HRQOL valuable for patients and doctors in head and neck cancer

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Laryngeal and oral cavity cancer and pharyngeal cancer can negatively affect health-related quality of life (HRQOL) because they induce symptoms that may interfere with daily life. In patients with resectable hypopharyngeal and laryngeal cancers, a trend toward worse HRQOL scores was found in patients receiving alternating chemoradiotherapy compared to patients receiving sequential induction chemotherapy and radiotherapy.

In Europe in 2012, an estimated 39,900 new cases of laryngeal cancer and 99,600 new cases of oral cavity and pharyngeal cancers occurred. The estimated number of deaths from laryngeal and oral cavity and pharyngeal cancers were 19,800 and 43,700, respectively.

“Most clinical trials focus on clinical endpoints such as survival or disease-free survival, but not all undertake a detailed evaluation of HRQOL. In addition, there are few randomized controlled trials in the head and neck literature,” said lead author Andrew Bottomley, PhD, assistant director of the European Organization for Research and Treatment of Cancer (EORTC) in Brussels, Belgium. The trial was published in Cancer (2013; doi:10.1002/cncr.28392).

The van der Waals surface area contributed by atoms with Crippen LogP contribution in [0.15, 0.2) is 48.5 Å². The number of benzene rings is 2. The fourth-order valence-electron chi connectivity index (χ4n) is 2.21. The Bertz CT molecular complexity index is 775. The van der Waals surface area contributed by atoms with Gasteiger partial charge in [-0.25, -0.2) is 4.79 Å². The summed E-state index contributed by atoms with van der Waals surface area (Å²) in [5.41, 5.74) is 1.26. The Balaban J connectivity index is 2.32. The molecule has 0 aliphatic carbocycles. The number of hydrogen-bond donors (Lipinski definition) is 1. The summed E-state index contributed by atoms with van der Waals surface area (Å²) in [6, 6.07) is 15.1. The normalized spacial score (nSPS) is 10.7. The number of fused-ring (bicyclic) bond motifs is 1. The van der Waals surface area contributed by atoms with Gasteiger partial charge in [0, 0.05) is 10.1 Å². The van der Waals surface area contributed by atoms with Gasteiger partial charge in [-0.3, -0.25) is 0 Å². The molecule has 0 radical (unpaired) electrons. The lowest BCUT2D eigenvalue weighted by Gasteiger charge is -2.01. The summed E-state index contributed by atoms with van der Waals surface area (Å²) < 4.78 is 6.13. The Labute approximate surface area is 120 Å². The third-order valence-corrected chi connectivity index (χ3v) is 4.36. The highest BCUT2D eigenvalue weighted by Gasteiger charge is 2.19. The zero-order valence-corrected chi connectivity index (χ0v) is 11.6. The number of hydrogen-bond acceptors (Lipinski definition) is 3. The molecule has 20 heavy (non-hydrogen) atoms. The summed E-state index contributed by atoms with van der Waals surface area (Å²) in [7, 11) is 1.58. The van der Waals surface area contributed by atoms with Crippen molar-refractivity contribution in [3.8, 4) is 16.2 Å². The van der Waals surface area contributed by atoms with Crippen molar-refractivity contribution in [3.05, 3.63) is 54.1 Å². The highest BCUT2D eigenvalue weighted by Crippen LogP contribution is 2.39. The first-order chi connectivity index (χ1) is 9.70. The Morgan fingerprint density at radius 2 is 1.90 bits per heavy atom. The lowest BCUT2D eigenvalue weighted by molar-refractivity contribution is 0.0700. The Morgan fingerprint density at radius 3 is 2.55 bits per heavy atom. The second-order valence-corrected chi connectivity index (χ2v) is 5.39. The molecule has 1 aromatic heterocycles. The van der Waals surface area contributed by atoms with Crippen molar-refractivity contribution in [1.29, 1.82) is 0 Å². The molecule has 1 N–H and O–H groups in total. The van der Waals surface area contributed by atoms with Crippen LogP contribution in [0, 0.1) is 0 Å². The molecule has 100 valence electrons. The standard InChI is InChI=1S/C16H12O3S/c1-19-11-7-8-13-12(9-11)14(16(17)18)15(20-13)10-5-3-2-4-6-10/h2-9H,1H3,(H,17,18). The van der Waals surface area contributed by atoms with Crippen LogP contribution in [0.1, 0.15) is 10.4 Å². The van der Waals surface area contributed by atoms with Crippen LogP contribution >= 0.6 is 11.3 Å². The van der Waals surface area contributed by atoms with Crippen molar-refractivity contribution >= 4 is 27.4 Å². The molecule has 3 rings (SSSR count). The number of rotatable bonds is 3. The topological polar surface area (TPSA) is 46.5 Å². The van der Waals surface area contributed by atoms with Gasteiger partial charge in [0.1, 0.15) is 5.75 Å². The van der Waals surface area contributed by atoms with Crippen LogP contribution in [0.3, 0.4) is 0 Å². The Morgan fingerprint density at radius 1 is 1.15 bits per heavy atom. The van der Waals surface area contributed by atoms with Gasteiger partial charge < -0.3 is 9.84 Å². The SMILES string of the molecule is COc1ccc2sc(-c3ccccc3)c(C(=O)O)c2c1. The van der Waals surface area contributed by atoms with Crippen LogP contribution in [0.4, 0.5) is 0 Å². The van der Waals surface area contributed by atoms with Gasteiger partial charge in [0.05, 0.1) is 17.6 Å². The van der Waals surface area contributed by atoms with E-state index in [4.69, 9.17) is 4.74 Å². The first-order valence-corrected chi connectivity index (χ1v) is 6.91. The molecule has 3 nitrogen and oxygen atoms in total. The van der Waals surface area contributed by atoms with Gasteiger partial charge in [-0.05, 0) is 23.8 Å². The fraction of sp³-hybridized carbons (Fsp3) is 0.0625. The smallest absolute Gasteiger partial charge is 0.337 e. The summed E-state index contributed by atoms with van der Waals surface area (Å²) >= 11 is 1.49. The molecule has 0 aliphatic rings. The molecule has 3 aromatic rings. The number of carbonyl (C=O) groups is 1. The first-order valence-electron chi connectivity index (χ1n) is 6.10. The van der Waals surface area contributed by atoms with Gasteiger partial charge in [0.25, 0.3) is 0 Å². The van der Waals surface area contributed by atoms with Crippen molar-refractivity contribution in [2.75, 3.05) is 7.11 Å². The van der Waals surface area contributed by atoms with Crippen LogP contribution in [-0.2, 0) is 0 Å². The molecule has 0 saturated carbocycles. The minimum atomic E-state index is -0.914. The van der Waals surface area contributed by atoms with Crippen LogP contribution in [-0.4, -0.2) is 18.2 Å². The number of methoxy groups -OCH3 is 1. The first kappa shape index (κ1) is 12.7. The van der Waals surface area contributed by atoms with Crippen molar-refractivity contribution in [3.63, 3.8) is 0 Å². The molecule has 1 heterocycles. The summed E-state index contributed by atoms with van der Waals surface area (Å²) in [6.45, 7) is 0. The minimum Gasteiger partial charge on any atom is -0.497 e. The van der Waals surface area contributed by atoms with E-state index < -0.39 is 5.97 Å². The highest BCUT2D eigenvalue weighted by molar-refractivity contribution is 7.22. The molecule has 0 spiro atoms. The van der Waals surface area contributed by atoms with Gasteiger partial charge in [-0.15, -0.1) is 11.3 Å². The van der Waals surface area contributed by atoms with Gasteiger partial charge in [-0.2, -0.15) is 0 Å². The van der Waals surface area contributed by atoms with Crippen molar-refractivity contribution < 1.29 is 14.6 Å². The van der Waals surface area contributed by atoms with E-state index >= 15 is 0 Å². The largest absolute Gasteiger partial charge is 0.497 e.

The two treatment schemes (alternating and sequential) were compared in EORTC trial 24954. From July 1996 through May 2004 this prospective phase III EORTC study randomized 450 patients age 35 to 76 years (WHO performance status less than or equal to 2) with untreated, resectable advanced stage squamous cell carcinoma of the larynx (tumor stage T3-T4, lymph node stage N0-N2, distant metastasis stage M0) or hypopharynx (T2-4N0-2M0) into either the sequential or alternating arms. Patients in both arms were assessed for HRQOL at randomization, baseline, Day 42, and at Months 6, 12, 24, 36, and 48.

No differences were observed in the primary end point, fatigue, or a secondary end point, dyspnea. Significant differences were found in the swallowing and speech problems, both of which were secondary end points, at Day 42 in favor of patients in the sequential arm. Explanatory and sensitivity analysis revealed that the primary analysis favored the sequential arm, but most differences in HRQOL did not exist at the end of treatment and returned to baseline levels.

“We saw this as something that needed to be addressed. Quality of life is an important end point, and patients with head and neck cancers could suffer from debilitating problems with swallowing, speech, and hearing. They also have psychological effects from loss of function and changes in their body image. Assessing HRQOL of patients is of great value to both patients and their physicians,” explained J.L. Lefebvre, MD, of the Centre Oscar Lambret in Lille, France, and an EORTC member.

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